Benediktsdóttir, Á. (2011), Detailed tectonic evolution of the Reykjanes Ridge during the past 15 Ma using Magellan, a new tool for modeling magnetic anomalies, M.S. Thesis, Univ. Hawaii, 109 pp.

    Hey, R.N., Seafloor Spreading, in Encyclopedia of Solid Earth Geophysics, ed. H. Gupta, Springer, Dordrecht, ISBN 978-90-481-8701-0, 1055-1059, 2011.

    Benediktsdóttir, Á., R. Hey, F. Martinez & Á. Höskuldsson, Detailed tectonic evolution of the Reykjanes Ridge during the past 15 Ma, Geochem. Geophys. Geosyst., Vol. 13, No. 2, Q02008, DOI:10.1029/2011GC003948, 2012.

    Benediktsdóttir, Á., R. Hey, F. Martinez & Á. Höskuldsson, (2013), Evolution of the Reykjanes Ridge during the past 15 Ma,

    Hey, R.N., Propagating Rifts and Microplates at Mid-Ocean Ridges, in Elsevier’s Science Direct online reference program, Earth Systems and Environmental Sciences, ed. S. Elias, in press, 2013.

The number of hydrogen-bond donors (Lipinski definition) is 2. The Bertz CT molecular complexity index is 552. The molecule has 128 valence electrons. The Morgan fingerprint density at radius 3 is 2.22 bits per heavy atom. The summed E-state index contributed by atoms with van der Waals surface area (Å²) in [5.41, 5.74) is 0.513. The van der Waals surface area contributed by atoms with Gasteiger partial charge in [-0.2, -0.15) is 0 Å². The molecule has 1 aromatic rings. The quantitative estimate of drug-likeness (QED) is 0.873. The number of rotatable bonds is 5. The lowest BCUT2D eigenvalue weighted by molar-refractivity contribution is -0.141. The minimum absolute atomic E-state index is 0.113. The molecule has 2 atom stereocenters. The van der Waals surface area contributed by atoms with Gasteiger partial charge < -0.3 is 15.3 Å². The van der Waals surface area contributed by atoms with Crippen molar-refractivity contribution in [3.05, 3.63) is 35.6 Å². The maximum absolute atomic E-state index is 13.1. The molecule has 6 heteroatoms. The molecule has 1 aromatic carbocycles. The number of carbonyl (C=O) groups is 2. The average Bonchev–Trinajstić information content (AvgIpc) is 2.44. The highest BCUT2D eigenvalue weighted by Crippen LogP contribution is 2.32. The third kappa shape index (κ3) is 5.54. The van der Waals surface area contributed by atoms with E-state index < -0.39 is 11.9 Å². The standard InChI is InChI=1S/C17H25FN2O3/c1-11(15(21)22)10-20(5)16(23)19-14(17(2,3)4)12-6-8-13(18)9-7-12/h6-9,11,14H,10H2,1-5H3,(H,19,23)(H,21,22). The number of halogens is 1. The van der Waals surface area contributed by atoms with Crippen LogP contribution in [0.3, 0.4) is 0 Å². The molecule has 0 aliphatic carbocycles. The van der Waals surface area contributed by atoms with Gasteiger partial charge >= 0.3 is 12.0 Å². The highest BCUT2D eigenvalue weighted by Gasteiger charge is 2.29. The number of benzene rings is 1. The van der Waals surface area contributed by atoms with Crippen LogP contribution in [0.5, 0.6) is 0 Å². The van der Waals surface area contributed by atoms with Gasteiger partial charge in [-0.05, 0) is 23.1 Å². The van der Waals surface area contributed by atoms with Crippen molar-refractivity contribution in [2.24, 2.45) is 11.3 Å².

Benediktsdóttir, Á., T. Bjorginsson, F. Martinez & R. Hey (2011), Magellan: A new magnetic anomaly modeling program, preprint for G-cubed.

Oceanographic Expeditions

  • **2003 July: High-resolution chirp SUBSCAN seismic reflection survey of Vestmannaeyjar, Iceland, Reykjavik-Heimaey, University of Hawaii/WHOI/SIO/University of Iceland, chief scientist R.N. Hey, R/S BJARNI SAEMUNDSSON.
  • *2003 July–August: EM300 survey of Vestmannaeyjar and the Reykjanes Ridge, Iceland, Heimaey-Reykjavik, University of Iceland/ University of Hawaii/WHOI/SIO, chief scientist A. Höskuldsson, R/S ARNI FRIDRIKSSON.
  • **2007 June-July, Seabeam, magnetics, and gravity survey of the Reykjanes Ridge south of Iceland, Reykjavik- Reykjavik, SOEST, University of Hawaii, chief scientist R.N. Hey, R/V KNORR

  • ***2013 August-September, EM122, magnetics, and gravity survey of the large-scale North Atlantic seafloor spreading reorganization tip near the Bight transform fault, Reykjavik- Reykjavik, SOEST, University of Hawaii, chief scientist F. Martinez, R/V Marcus G. Langseth.

Return to the top of this page.


Students involved in this research